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The Lubaina Himid TATE Modern Exhibition

See work from one of the forerunners of the Black British movement of the 1980s as she invites us to question the lives we lead in the latest exhibition.

Over the last four decades, Lubaina Himid has served as an increasingly influential figure in contemporary art, from her role in the Black British art movement of the 1980s to winning a Turner prize in 2017 and receiving an honorary CBE for her impact on British art and culture.

Lubaina Himid | Event | Royal Academy of Arts

From November 25th, Tate Modern will present Himid’s largest solo exhibition to date, bringing together new pieces of work and significant highlights across the span of her colourful career. Taking inspiration from the artist’s background and interest in opera and theatre design, the show unveils a sequence of scenes to actively invite us, the audience to take both centre-stage and behind the scenes.

ArtDependence | The New Museum Debuts the First Solo Exhibition of Turner  Prize–Winning British Artist Lubaina Himid

Throughout the series, Himid encourages us to consider how our environments, history, personal relationships, and conflicts have shaped the lives we lead whilst painting a series of narratives in her work. With over 50 works on display from everyday objects, poetic texts, and sounds to paintings, the exhibition offers a rare chance to not just witness but experience the full breadth of Lubaina Himid’s career. See early installations such as the well-known A Fashionable Marriage 1984 and recent works such as her series of large-format paintings Le Rodeur 2016-18. New paintings and work created during lockdown also go on display for the first time ever. Himid states: “I have always thought of my work as starting when people get to see it. For me, nothing starts until then.”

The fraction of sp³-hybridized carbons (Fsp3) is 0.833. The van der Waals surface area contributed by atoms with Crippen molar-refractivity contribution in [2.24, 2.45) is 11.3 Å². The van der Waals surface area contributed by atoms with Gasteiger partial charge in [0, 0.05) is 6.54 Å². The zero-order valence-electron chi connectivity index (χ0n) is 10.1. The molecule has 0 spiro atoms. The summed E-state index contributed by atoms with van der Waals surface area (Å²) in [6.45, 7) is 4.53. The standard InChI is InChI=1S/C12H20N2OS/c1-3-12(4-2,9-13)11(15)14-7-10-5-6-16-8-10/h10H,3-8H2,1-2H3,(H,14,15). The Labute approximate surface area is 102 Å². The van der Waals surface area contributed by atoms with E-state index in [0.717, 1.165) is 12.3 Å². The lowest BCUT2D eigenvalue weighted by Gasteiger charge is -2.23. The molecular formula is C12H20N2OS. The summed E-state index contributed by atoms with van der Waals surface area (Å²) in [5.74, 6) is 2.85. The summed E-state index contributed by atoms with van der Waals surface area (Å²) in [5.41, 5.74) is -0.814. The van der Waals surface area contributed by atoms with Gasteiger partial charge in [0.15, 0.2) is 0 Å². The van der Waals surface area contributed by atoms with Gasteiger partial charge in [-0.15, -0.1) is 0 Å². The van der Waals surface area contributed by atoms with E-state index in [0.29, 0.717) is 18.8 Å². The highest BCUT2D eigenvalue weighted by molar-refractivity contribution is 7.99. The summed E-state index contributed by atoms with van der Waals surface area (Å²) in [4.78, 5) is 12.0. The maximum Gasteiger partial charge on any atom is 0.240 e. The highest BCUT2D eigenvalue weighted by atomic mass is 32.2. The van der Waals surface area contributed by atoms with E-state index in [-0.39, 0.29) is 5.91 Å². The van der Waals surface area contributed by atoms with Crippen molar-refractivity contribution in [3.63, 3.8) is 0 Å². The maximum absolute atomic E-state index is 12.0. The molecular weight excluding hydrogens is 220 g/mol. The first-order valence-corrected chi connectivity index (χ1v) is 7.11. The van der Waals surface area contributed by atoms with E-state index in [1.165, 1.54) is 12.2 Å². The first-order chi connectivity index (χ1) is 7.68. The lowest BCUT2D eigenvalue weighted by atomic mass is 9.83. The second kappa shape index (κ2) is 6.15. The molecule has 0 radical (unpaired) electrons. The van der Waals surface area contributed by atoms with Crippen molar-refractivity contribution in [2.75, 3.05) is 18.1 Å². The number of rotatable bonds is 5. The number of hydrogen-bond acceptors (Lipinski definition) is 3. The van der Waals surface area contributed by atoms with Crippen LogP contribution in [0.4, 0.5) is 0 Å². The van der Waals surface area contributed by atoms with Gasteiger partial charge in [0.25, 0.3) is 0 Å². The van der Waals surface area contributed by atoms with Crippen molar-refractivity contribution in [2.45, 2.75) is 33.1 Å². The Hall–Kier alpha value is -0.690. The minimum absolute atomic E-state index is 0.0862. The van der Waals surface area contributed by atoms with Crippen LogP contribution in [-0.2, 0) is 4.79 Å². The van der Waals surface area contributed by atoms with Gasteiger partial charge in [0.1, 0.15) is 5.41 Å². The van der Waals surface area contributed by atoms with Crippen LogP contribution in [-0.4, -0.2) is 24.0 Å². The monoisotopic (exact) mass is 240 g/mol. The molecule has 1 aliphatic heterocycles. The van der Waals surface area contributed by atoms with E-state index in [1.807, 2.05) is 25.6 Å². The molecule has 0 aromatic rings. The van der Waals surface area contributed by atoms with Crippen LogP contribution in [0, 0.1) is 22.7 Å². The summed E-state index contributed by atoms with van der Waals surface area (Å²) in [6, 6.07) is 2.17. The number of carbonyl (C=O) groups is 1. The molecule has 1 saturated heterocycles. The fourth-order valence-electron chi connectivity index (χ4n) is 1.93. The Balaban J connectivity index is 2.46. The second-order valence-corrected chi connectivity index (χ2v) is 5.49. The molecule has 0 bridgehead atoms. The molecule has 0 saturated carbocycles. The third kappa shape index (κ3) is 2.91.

Throughout her career, Himid has explored and expanded the idea of storytelling in her work, encouraging the viewer to become an active participant. In fact, in the guided booklet of her Tate exhibition, she refers to viewers of performers. In her installation of Jelly mold Pavilion 2010, a series of hand-painted ceramic models celebrate the contributions of the African diaspora and invite viewers to reflect on the roles of monuments in public spaces.

A major highlight of the exhibition is the presence of sound installations including Blue Grid Test 2020, which is an immersive collaboration between Himid and artist Stawarska-Beavan and inspired by Joni Mitchell’s song Blue, featuring Himid’s own voice. This delicate 25-metre-long painting encompasses 64 patterns from all around the world, each painted in different blues on top of a variety of objects including pictures, scrolls, musical instruments, and more. Reflecting on this idea, Himid poses the question on gallery walls to visitors: ‘What does love sound like?’

The Tate Modern Late Show

Although the exhibition is displayed throughout the day from November 25th to July 3rd of 2022, the gallery is also presenting Tate Modern Lates on Friday the 26th November from 6pm to 10pm which is free. This popular late event at the Tate Modern offers a free evening of music, live performances, discussions, films, and workshops. Visitors will hear DJ sets programmed by Azeema, learn more about architecture from Unscene Architecture, watch films by Rosa Johan Uddoh, and more.

Be sure to book your tickets ASAP here

Here is a little inside look into the exhibit…

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